These problems make the sector particularly vulnerable to the impact of other marine activities, such as marine pollution, habitat degradation, biodiversity and resource depletion, and to the encroachment of other activities in the areas it has traditionally occupied. In this regard, the RPOA highlights the need to both ensure that small scale fisheries are taken account of in marine spatial planning at national and regional level, and that the sector is specifically represented throughout the entire process.
A historic step
Although the RPOA is non-binding, it is a historic step, and places small-scale fisheries centre stage in the bid to reverse the declining fortunes of the Mediterranean and Black Sea.
The RPOA is the first instrument to be adopted by any Regional Fisheries Management Organization (RFMO) that goes beyond the management of fisheries to address such issues as social inclusion, decent work, social protection, the role of women, the participation of small-scale actors in management and decision-making processes, and the incorporation of traditional ecological knowledge. The RPOA builds on the foundations laid down by the FAO Voluntary Guidelines for Securing Sustainable Small-Scale Fisheries in the Context of Food Security and Poverty Eradication (SSF Guidelines), and draws on and compliments other international instruments including the 1995 FAO Code of Conduct for Responsible Fisheries; 2007 ILO Work in Fishing Convention; and 2015 UN General Assembly 2030 Agenda for Sustainable Development that adopted the Sustainable Development Goals (SDGs).
It is a significant step because thanks to the Ministerial statement and RPOA, small-scale fisheries have moved from the periphery to centre stage in the regions’ fishery policies and are now incorporated as part of the solution to the problems besetting the Mediterranean and Black Sea. Also, as highlighted by the European Union’s Commissioner for Maritime Affairs and Fisheries, “small scale fisheries (SSF) are the backbone of the fleet, the workers, and the community. They are also the first to feel the pain of collapsing resources. It is therefore important to build the future with them”.
Most Ministers highlighted the traditional nature of SSF, and their cultural importance. Few spoke about their importance to food security. Some highlighted the low incomes and poor capacity of the SSF sector to provide decent work. Some mentioned the problems of invasive species and the vulnerability of the fisheries sector. A few mentioned the need for improved data collection. One, Turkey, mentioned “legacy” – the importance of the heritage that we will bequeath to the next generation.
Palestine, not a contracting party, although Israel is, made the most passionate speech. The gradual encroachment of Israel as an occupying state into Palestinian waters has reduced its fishing area from 20 nautical miles in 1994 down to 3 NM today. In 2017 there were over 200 unlawful shootings on Palestine fishermen with one fisherman killed and an overall policy of suppression of the sector and the coastal community. The Minister invited everyone to visit his country, to witness “one of the most vulnerable SSFs” and in the “interests of justice”. He reminded that the Sustainable Development Goals (SDGs) were designed to leave no-one behind. He pleaded for the Palestinian SSFs not to be left behind.
Spain’s was one of the most supportive speeches of SSF, emphasising its special characteristics, freshness of the product, low environmental footprint, and the important role of women.
Deep rooted problems require a joined-up approach
Of course, the problems besetting the Mediterranean and Black Sea go way beyond fisheries. The semi enclosed nature and large catchment areas of these sea basins make them highly vulnerable to human impact. The Mediterranean is a hot spot of biodiversity with a great variety of marine and coastal habitats including wetlands, lagoons, dunes, reefs, seamounts, canyons, sandy and rocky coasts, which are all important fisheries grounds.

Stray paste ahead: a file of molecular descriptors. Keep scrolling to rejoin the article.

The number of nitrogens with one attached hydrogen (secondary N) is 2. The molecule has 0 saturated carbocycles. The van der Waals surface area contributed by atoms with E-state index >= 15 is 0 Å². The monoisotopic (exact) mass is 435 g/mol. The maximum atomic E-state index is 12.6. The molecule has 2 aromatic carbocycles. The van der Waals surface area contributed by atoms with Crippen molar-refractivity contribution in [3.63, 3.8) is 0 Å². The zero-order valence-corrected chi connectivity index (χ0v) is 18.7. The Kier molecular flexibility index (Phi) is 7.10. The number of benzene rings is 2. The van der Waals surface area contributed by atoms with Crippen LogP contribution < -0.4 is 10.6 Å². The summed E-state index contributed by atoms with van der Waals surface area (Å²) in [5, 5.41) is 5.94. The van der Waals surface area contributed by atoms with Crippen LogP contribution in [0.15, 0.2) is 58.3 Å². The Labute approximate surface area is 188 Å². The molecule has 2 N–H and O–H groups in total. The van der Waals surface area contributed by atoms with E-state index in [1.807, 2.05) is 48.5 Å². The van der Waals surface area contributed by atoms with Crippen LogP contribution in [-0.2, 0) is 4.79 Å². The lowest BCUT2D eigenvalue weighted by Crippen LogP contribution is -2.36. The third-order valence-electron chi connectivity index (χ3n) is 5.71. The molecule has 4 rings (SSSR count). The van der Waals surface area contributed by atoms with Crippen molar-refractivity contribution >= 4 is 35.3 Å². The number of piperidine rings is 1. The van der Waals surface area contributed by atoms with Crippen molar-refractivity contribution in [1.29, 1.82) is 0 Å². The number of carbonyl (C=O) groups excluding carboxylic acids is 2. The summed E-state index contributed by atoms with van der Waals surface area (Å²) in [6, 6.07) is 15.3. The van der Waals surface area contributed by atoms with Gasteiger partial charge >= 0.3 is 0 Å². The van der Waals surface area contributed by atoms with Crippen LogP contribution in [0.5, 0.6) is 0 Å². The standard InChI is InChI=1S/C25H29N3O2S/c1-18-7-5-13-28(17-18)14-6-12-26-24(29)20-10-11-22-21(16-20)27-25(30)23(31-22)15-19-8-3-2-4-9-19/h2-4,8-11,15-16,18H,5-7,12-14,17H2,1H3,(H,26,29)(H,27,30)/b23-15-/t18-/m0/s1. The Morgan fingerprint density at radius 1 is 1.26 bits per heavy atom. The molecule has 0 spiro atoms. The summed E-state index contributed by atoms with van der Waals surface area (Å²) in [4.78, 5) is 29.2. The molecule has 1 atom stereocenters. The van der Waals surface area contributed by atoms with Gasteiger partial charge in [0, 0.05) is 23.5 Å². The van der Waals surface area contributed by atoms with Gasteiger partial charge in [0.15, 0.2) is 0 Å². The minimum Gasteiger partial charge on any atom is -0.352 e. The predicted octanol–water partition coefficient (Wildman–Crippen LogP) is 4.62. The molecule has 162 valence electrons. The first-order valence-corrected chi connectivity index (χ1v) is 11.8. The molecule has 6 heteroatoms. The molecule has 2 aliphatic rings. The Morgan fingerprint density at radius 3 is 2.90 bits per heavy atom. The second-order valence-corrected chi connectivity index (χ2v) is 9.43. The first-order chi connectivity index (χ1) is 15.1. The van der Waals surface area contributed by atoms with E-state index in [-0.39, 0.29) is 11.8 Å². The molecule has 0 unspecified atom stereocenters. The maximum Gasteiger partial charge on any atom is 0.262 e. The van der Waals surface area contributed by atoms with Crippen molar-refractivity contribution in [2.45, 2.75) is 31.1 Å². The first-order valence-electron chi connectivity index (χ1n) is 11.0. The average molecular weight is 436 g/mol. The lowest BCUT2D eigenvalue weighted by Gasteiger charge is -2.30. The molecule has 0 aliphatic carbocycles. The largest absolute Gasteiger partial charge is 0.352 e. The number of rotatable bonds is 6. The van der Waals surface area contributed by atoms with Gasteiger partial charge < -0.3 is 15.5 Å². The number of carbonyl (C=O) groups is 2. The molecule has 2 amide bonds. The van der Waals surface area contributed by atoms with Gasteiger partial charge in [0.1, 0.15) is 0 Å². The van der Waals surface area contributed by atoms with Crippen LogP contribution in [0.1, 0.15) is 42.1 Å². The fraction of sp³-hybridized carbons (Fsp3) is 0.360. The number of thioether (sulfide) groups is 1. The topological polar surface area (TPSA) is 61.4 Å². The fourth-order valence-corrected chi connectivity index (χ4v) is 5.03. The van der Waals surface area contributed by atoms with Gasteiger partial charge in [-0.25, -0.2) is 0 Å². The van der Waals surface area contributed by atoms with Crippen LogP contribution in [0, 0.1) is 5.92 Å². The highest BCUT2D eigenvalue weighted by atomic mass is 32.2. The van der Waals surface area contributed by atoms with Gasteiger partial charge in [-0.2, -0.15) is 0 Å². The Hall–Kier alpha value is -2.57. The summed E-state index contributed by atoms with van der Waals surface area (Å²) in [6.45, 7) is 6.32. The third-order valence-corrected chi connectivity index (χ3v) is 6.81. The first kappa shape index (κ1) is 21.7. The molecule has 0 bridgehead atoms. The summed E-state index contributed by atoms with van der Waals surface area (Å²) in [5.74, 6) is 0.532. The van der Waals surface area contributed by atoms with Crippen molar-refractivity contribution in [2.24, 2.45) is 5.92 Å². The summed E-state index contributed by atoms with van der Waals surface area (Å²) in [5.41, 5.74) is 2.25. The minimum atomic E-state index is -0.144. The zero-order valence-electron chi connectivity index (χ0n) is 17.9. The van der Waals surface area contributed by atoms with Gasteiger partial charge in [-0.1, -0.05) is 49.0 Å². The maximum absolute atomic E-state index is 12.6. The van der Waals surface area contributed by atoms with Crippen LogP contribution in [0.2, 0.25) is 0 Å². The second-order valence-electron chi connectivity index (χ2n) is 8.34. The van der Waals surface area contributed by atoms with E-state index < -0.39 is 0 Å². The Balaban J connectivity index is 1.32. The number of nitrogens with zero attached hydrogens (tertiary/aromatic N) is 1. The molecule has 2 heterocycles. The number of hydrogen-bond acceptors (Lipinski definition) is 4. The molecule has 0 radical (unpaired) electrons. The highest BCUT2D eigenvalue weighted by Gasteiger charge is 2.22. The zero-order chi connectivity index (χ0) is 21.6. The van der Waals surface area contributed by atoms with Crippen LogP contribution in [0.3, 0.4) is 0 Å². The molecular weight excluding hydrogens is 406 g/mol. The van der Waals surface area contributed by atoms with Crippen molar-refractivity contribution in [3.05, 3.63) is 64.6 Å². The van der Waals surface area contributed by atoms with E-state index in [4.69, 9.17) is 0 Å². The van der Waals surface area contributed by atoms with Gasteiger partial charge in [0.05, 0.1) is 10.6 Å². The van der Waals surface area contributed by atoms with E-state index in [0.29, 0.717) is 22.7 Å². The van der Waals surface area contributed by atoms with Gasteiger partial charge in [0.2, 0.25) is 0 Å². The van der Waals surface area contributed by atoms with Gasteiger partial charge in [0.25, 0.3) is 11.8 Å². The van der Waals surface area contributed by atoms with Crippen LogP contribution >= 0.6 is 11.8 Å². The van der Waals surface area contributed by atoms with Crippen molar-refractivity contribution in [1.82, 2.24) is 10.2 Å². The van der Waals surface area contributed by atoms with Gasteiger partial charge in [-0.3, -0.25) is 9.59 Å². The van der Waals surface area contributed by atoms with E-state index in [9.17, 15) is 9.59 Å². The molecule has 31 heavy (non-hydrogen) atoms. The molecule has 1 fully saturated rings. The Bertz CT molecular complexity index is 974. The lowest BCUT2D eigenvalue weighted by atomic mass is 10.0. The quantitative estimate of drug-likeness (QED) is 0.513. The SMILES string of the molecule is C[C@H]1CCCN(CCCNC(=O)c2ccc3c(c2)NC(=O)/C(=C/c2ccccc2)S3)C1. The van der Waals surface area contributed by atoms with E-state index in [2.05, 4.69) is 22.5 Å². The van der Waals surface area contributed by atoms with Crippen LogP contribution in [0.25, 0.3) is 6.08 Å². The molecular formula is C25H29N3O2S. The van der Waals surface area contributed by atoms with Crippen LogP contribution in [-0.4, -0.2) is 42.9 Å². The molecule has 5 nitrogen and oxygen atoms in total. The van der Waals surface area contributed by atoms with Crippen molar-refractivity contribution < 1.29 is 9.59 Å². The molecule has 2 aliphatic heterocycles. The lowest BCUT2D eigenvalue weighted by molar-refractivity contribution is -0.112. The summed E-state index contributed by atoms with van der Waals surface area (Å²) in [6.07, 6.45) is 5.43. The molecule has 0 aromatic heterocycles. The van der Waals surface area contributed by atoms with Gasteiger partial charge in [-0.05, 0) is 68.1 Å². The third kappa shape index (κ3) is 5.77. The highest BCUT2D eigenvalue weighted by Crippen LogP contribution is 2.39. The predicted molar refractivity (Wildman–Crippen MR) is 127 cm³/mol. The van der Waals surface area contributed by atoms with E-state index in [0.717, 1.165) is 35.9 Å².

The ever-increasing human population, with the coastal population doubling during some tourist seasons, along with expanding economic development has resulted in increased environmental degradation. These vulnerable marine environments face a worrying combination of pollution from land sources and ships, including plastics and litter, from aquaculture production, with impacts on biodiversity and coastal degradation, along with climate change related impacts. These are considerable challenges that such an RPOA alone can’t address on its own. Furthermore, a large proportion of the marine areas are in international waters and fall outside national jurisdictions, making fisheries and the human impact on fisheries even more difficult to manage and control. Therefore, this RPOA needs to be fully integrated into the wider maritime policy spheres, especially the development of the blue economy.
It is significant that Malta was chosen as the venue for this historic signing. Over 90% of the Maltese fleet is comprised of small-scale coastal fishing vessels (under 12 metres using non-towed gears), numbering some 950 vessels. Traditional Maltese fishing boats are made of wood, and use a wide variety of gears – nets, traps, hook and line, along with ancillary equipment like fish aggregating devices (FADs) made from palm fronds, and lampara vessels to attract shoals of fish at night.
However, as with small-scale fisheries across the Mediterranean and Black Sea region, this once vibrant fishery sector is facing a number of big challenges. These challenges were discussed at an informal gathering of Maltese, Cypriot and Italian (Pantelleria island) small-scale fishers hosted by the Malta College of Arts, Science and Technology (MCAST) ahead of the Ministerial summit, and attended by the Maltese Minister for Justice, Culture and Local Government.
These challenges include:
- IUU fishing and organized fishing crime, a transnational activity with well-organized and equipped criminal gangs. This was highlighted by the Europol led Operation Tarantino, which led to arrest of 79 people involved with IUU fishing tuna, fraudulent trade and marketing of illegal tuna across France, Italy, Malta and Spain